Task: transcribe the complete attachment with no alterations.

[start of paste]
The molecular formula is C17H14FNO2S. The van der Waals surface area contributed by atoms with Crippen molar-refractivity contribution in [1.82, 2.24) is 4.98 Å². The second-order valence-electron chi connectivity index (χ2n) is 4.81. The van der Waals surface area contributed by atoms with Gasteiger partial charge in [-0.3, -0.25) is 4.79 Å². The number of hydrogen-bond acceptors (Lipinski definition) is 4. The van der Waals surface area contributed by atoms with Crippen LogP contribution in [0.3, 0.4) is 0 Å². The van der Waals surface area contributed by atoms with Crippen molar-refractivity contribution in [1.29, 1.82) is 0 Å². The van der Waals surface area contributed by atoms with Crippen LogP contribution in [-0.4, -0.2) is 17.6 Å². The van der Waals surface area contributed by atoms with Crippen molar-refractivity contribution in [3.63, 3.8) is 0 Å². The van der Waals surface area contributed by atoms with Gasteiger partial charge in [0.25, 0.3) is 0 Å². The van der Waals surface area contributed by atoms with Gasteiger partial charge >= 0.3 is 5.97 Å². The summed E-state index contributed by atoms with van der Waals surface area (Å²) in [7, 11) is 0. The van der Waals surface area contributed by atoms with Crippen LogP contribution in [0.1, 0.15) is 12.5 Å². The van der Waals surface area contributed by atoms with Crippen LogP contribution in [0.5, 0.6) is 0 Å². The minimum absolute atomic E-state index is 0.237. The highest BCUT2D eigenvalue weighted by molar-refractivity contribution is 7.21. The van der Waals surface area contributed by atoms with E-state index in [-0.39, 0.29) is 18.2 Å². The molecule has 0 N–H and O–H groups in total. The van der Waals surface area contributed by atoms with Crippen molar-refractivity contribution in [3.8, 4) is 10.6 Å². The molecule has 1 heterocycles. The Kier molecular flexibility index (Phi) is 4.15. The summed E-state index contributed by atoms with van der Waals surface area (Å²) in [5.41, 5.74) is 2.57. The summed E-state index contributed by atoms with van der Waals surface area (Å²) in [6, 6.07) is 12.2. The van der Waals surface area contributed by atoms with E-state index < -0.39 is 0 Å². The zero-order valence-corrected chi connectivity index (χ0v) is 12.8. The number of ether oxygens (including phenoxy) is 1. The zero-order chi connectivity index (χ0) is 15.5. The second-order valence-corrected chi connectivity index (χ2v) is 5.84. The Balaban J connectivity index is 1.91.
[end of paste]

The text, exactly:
The molecular formula is C17H14FNO2S. The van der Waals surface area contributed by atoms with Crippen molar-refractivity contribution in [1.82, 2.24) is 4.98 Å². The second-order valence-electron chi connectivity index (χ2n) is 4.81. The van der Waals surface area contributed by atoms with Gasteiger partial charge in [-0.3, -0.25) is 4.79 Å². The number of hydrogen-bond acceptors (Lipinski definition) is 4. The van der Waals surface area contributed by atoms with Crippen LogP contribution in [0.3, 0.4) is 0 Å². The van der Waals surface area contributed by atoms with Crippen molar-refractivity contribution in [1.29, 1.82) is 0 Å². The van der Waals surface area contributed by atoms with Crippen LogP contribution in [-0.4, -0.2) is 17.6 Å². The van der Waals surface area contributed by atoms with Crippen molar-refractivity contribution in [3.63, 3.8) is 0 Å². The van der Waals surface area contributed by atoms with Gasteiger partial charge in [0.25, 0.3) is 0 Å². The van der Waals surface area contributed by atoms with Gasteiger partial charge >= 0.3 is 5.97 Å². The summed E-state index contributed by atoms with van der Waals surface area (Å²) in [7, 11) is 0. The van der Waals surface area contributed by atoms with Crippen LogP contribution in [0.1, 0.15) is 12.5 Å². The van der Waals surface area contributed by atoms with Crippen LogP contribution in [0.5, 0.6) is 0 Å². The minimum absolute atomic E-state index is 0.237. The highest BCUT2D eigenvalue weighted by molar-refractivity contribution is 7.21. The van der Waals surface area contributed by atoms with E-state index in [-0.39, 0.29) is 18.2 Å². The molecule has 0 N–H and O–H groups in total. The van der Waals surface area contributed by atoms with Crippen molar-refractivity contribution in [3.8, 4) is 10.6 Å². The molecule has 1 heterocycles. The Kier molecular flexibility index (Phi) is 4.15. The summed E-state index contributed by atoms with van der Waals surface area (Å²) in [5.41, 5.74) is 2.57. The summed E-state index contributed by atoms with van der Waals surface area (Å²) in [6, 6.07) is 12.2. The van der Waals surface area contributed by atoms with E-state index < -0.39 is 0 Å². The zero-order valence-corrected chi connectivity index (χ0v) is 12.8. The number of ether oxygens (including phenoxy) is 1. The zero-order chi connectivity index (χ0) is 15.5. The second-order valence-corrected chi connectivity index (χ2v) is 5.84. The Balaban J connectivity index is 1.91.